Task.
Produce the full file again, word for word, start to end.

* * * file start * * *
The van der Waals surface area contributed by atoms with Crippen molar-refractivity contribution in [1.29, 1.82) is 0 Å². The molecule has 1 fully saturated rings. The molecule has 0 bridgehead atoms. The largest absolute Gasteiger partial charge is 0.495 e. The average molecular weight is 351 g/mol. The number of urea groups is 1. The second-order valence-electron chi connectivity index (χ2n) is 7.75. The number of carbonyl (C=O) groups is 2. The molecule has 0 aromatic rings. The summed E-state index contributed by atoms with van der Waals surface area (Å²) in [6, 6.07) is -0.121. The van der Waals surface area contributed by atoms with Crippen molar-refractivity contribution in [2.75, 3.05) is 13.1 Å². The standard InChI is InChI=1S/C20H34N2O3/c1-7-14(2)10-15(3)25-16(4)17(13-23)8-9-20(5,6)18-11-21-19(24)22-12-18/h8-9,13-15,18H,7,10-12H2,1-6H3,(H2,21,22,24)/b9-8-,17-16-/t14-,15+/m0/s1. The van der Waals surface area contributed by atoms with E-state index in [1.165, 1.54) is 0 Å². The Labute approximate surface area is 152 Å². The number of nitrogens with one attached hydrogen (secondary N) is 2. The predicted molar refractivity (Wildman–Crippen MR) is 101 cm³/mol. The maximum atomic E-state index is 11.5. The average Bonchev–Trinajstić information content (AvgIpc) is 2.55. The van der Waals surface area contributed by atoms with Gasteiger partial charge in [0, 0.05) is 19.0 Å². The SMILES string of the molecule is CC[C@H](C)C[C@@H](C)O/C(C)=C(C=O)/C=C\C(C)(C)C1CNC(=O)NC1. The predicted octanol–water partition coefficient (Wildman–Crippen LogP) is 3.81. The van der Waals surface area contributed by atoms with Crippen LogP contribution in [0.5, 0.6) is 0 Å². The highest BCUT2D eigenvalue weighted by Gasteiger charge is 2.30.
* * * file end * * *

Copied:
The van der Waals surface area contributed by atoms with Crippen molar-refractivity contribution in [1.29, 1.82) is 0 Å². The molecule has 1 fully saturated rings. The molecule has 0 bridgehead atoms. The largest absolute Gasteiger partial charge is 0.495 e. The average molecular weight is 351 g/mol. The number of urea groups is 1. The second-order valence-electron chi connectivity index (χ2n) is 7.75. The number of carbonyl (C=O) groups is 2. The molecule has 0 aromatic rings. The summed E-state index contributed by atoms with van der Waals surface area (Å²) in [6, 6.07) is -0.121. The van der Waals surface area contributed by atoms with Crippen molar-refractivity contribution in [2.75, 3.05) is 13.1 Å². The standard InChI is InChI=1S/C20H34N2O3/c1-7-14(2)10-15(3)25-16(4)17(13-23)8-9-20(5,6)18-11-21-19(24)22-12-18/h8-9,13-15,18H,7,10-12H2,1-6H3,(H2,21,22,24)/b9-8-,17-16-/t14-,15+/m0/s1. The van der Waals surface area contributed by atoms with E-state index in [1.165, 1.54) is 0 Å². The Labute approximate surface area is 152 Å². The number of nitrogens with one attached hydrogen (secondary N) is 2. The predicted molar refractivity (Wildman–Crippen MR) is 101 cm³/mol. The maximum atomic E-state index is 11.5. The average Bonchev–Trinajstić information content (AvgIpc) is 2.55. The van der Waals surface area contributed by atoms with Gasteiger partial charge in [0, 0.05) is 19.0 Å². The SMILES string of the molecule is CC[C@H](C)C[C@@H](C)O/C(C)=C(C=O)/C=C\C(C)(C)C1CNC(=O)NC1. The predicted octanol–water partition coefficient (Wildman–Crippen LogP) is 3.81. The van der Waals surface area contributed by atoms with Crippen LogP contribution in [0.5, 0.6) is 0 Å². The highest BCUT2D eigenvalue weighted by Gasteiger charge is 2.30.